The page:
Beatrice

Beatrice

[This is a true story, and I have changed the names]

…feeling forgotten….sitting in a wheelchair…leg extended…feeling confused…wearing colors bright enough to attract honey bees…bored out of one’s mind…sitting among the throng of bored invalids, surrounding the nurses’ station (reminiscent of the pool of Bethesda)…feeling alone…feeling abandoned….feeling forgotten…

I entered Beatrice’s world. She recognized me (or was it the attention raised by my smile what caused her to perk up). Within a few minutes, I realized that she acted as she knew me, but in her state of dementia, she would be hard pressed to place me.

I had entered her world. I was surprised how easy it was to get in. I don’t mean, physically, but psychologically. Physically, I merely checked in at registration (making sure I had written down the code that allows me to escape when it would be time to leave). I held Beatrice’s hand and looked her in the face.

Humphrey is supposed to come to see me. He left me here two weeks ago, and I just don’t know what he is doing at home. He could drive over to me and see me (I had last visited Beatrice there six weeks ago…Humphrey is at home, waiting for a bed to open up in the same facility). “

I think he has another woman.”

Now I understand that one of the best ways that I can minister to the elderly is to listen to them, but I couldn’t just sit by and let this woman bash her husband. I spoke up, “Humphrey loves you, and he wouldn’t do this to you.”

Oh, men never think that others would do this, but I know…I’m his wife…I know him.

She continued to talk of how she was better and didn’t need to be in the hospital anymore. And she said that Humphrey had forbidden the children from visiting her.

I had entered Beatrice’s world, but didn’t like it. I changed my approach.

Beatrice, you love Humphrey, right?”

Oh, yes, of course!”

And you love him enough to forgive him, right?”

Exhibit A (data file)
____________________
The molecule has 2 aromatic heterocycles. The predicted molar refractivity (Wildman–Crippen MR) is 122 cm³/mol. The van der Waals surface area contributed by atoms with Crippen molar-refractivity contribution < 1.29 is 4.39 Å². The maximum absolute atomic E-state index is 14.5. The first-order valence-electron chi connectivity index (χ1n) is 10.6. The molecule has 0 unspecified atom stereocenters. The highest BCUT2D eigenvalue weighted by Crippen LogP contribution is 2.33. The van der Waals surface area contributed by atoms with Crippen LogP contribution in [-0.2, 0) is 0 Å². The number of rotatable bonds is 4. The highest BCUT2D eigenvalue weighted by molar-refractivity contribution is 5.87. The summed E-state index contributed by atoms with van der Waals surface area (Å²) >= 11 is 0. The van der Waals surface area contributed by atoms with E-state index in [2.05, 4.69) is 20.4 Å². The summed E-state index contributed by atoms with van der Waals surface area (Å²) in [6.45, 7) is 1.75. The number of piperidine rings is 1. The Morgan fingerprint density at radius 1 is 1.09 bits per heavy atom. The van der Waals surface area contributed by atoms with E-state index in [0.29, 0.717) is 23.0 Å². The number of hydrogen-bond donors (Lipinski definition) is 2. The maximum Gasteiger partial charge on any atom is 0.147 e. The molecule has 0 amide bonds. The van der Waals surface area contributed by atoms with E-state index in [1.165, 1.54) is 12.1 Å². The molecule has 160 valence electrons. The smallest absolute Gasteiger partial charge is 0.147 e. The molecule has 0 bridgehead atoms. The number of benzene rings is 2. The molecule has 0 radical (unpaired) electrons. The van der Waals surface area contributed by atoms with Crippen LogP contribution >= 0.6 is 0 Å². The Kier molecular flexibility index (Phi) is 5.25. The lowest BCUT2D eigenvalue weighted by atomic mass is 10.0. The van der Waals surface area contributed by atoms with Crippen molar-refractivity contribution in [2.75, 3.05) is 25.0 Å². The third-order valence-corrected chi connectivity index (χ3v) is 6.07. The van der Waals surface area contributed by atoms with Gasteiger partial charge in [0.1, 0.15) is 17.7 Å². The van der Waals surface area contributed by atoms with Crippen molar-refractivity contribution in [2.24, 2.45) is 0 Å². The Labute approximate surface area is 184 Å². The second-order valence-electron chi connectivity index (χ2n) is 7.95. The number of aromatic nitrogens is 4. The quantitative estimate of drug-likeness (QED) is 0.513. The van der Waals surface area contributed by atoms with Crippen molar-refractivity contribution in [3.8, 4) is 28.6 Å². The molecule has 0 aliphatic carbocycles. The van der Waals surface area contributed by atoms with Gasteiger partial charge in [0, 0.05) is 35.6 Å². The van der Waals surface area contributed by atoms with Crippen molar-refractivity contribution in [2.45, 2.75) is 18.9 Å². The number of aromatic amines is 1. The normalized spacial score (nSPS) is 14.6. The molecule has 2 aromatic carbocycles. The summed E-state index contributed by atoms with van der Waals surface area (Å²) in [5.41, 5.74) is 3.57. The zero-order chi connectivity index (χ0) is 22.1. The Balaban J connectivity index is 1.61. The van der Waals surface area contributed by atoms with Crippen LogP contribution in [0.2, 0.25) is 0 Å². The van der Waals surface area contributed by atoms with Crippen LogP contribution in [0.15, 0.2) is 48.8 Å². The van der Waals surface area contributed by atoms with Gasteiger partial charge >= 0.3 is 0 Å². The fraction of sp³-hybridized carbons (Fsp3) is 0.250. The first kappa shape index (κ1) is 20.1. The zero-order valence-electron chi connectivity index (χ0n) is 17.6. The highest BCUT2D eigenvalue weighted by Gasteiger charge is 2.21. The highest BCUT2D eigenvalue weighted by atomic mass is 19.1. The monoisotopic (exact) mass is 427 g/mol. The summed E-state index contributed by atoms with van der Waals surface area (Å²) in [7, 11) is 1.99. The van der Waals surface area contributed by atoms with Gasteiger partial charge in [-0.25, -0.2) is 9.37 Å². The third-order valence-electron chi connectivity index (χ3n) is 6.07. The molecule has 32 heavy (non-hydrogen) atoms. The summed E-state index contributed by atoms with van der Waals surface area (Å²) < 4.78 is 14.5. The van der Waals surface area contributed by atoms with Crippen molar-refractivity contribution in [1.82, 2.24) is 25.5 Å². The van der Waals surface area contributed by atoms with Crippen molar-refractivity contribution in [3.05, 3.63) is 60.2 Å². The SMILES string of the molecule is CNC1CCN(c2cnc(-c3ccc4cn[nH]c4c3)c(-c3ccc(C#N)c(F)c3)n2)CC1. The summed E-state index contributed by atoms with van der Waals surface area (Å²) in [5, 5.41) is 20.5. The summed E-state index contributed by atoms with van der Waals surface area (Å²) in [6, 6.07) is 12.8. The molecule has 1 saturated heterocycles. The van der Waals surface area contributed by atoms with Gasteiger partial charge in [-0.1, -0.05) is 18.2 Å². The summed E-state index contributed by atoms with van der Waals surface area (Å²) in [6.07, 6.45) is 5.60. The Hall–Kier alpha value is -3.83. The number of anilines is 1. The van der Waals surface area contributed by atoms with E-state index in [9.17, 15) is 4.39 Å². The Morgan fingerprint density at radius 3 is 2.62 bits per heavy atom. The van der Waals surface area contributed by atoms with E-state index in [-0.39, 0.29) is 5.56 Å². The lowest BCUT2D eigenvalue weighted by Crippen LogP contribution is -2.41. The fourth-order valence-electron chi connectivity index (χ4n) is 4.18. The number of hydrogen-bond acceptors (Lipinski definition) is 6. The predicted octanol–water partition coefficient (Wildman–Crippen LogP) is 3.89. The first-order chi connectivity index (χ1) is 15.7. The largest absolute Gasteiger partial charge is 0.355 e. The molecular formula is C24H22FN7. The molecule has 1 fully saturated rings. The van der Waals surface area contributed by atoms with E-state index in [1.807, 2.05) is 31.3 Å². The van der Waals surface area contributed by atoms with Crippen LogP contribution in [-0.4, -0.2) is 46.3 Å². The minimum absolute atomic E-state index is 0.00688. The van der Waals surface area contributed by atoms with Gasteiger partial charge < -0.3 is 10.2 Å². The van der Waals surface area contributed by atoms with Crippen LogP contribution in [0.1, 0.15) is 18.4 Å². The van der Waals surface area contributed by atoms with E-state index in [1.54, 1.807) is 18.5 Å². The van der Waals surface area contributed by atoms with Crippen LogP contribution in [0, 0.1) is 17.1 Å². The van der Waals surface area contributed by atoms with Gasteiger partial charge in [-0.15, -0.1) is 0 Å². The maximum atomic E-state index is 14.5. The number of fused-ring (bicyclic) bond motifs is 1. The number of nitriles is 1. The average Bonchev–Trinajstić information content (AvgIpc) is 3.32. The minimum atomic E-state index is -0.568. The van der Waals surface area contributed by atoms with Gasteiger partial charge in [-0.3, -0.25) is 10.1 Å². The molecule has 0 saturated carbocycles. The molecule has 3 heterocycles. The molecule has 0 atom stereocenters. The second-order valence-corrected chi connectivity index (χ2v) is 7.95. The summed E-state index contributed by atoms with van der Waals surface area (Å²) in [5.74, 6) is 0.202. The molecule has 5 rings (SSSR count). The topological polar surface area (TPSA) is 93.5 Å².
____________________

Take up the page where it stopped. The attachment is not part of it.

Yes, of course I forgive him.”  Tears welled up and her face turned red.

Then let’s do what Jesus said to do when someone offends us…let’s bless Humphrey, he needs it, don’t you think?”

Oh, he needs it alright.”

And it will do you some good, too.”

OK,” she responded with glee.

I had entered Beatrice’s world. I was not comfortable, as I am so empathetic, that I feel what others feel, to some extent. But what I realized, while I was praying with her, was that even in Beatrice’s fictional and demented world, there was room for the Holy Spirit, too. And for that moment, I felt at home in Beatrice’s world. Her head was bowed and her heart was stilled. Her “Amen” followed mine.

Thank you for visiting me,” she smilingly said as I was leaving.

I stepped out of Beatrice’s world as I walked down the corridor, entered the code and stepped back into mine.

7 Where can I go from your Spirit?
Where can I flee from your presence?
8 If I go up to the heavens, you are there;
if I make my bed in the depths, you are there.
9 If I rise on the wings of the dawn,
if I settle on the far side of the sea,
10 even there your hand will guide me,
your right hand will hold me fast.

Psalm 139:7-10

This entry was posted in Open Your Mouth for the Mute and tagged , , , , , , , , , , , , , , , , , . Bookmark the permalink.

6 Responses to Beatrice

  1. emilykazakh says:

    Good story. Very interesting perspective.

  2. Aliya says:

    I truly admire your heart and vision, Peyton! God has blessed Kazakhstan with your presence there, and me personally as a member of the church you pastor. It is great to know that in our broken worlds, there is always room for the Holy Spirit!

  3. Clover says:

    I really love this! I felt like I was there too…, in her world!

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